Mahut had only one of his last six matches in New York before this tournament and this is his first time into the last-32 at an event he’s really struggled in over the years.
At only 78.3 percent service holds on outdoor hard this year the Frenchman’s serve will be under constant threat from the decent returning skills of the former US Open finalist and assuming he’s fit I’d expect Nishikori to win this one quite comfortably.
Mahut has only won one match in his career on a hard court against top-10 ranked opposition and that was indoors in Marseille against Ivan Ljubicic back in 2007.
He’s 1-22 overall versus the elite on hard and in all of those 23 matches (53 sets) he’s played only seven tie breaks (and four of those were indoors).
The 35-year-old rarely plays tie breaks on hard courts and has a ratio of 0.08 tie breaks per set and 2.0 about no tie breaks here looks good value to me.
Joao Sousa vs Grigor Dimitrov
I was happy to go against Sousa when he faced Feli Lopez in the previous round and we got a stinker of a performance from the Spaniard as a result, with Lopez claiming physical problems.
And I wouldn’t count the Portuguese out of this 17:30 approx. UK time clash on Court 17, with Dimitrov having played a five setter the previous round and not exactly being a prolific breaker of serve.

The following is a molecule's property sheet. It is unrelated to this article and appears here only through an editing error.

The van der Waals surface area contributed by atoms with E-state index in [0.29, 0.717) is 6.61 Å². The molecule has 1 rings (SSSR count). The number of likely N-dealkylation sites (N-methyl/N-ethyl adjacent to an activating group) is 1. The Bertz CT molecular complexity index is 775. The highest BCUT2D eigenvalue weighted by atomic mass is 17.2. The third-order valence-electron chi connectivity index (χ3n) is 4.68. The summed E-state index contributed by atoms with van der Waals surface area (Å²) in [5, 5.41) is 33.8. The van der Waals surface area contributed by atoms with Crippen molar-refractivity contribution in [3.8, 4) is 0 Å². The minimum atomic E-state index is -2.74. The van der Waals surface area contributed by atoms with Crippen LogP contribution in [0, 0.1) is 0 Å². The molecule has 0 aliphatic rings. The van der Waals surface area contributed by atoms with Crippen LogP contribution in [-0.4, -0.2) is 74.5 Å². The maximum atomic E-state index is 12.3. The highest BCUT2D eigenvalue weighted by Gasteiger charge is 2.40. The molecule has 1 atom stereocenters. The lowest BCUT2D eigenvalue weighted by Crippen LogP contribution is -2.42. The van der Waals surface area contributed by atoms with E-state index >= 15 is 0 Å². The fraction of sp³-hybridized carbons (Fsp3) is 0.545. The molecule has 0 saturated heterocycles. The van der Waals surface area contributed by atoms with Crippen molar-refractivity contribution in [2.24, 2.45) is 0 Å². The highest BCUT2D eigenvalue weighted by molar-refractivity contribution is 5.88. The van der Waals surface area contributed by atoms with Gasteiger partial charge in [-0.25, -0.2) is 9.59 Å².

Sousa defeated Dimitrov in five sets here at the US Open in 2013 as a 9.65 chance and I’m not seeing any real value in the 1.24 about the Bulgarian here.
In his last five matches away from clay as a sub-1.30 favourite Dimitrov has lost two and been forced to a decider in two of the others, while he’s never beaten Sousa in straight sets in three meetings.
Sousa is supposed to be carrying some sort of knee injury, but it didn’t seem to hamper him at all against Lopez, although he did say afterwards: “It was a hard-fought victory, very painful.”
Whether he means physically or mentally, who knows? But assuming he’s fit the over 36.5 total games looks good here as part of a double.
Dimitrov’s 21.2 percent break of serve percentage isn’t the best and he’d be delighted to get through what looks a tricky test in straight sets.
It’s been an excellent first week for the Brits, with Kyle Edmund through to round four and Dan Evans tries to join him when he faces Stanislas Wawrinka at around 22:00 UK time on Louis Armstrong.
Evans is a tricky one to try and predict, with huge peaks and troughs in his form, as evidenced by wins over the likes of Kei Nishikori, Bernard Tomic and now Alexander Zverev here at the US Open combined with losses to Brian Baker and Yoshihito Nishioka coming into this tournament.
And Wawrinka too blows hot and cold, with a good start against world number 247 Alessandro Giannessi followed up by two sets of 7-6, 7-5 and Evans on his day is good enough to take this past 33.5 games.
Giannessi was 5-2 up in the second set of that Wawrinka clash and with the Swiss liable to many a mental walkabout the overs double is a distinct possibility.
Sure thing: Back Del Potro -1.5 sets at 1.57
Value bet: Back no tie breaks in Mahut/Nishikori at 2.0
Long shot: Back overs in Sousa and Wawrinka at 3.0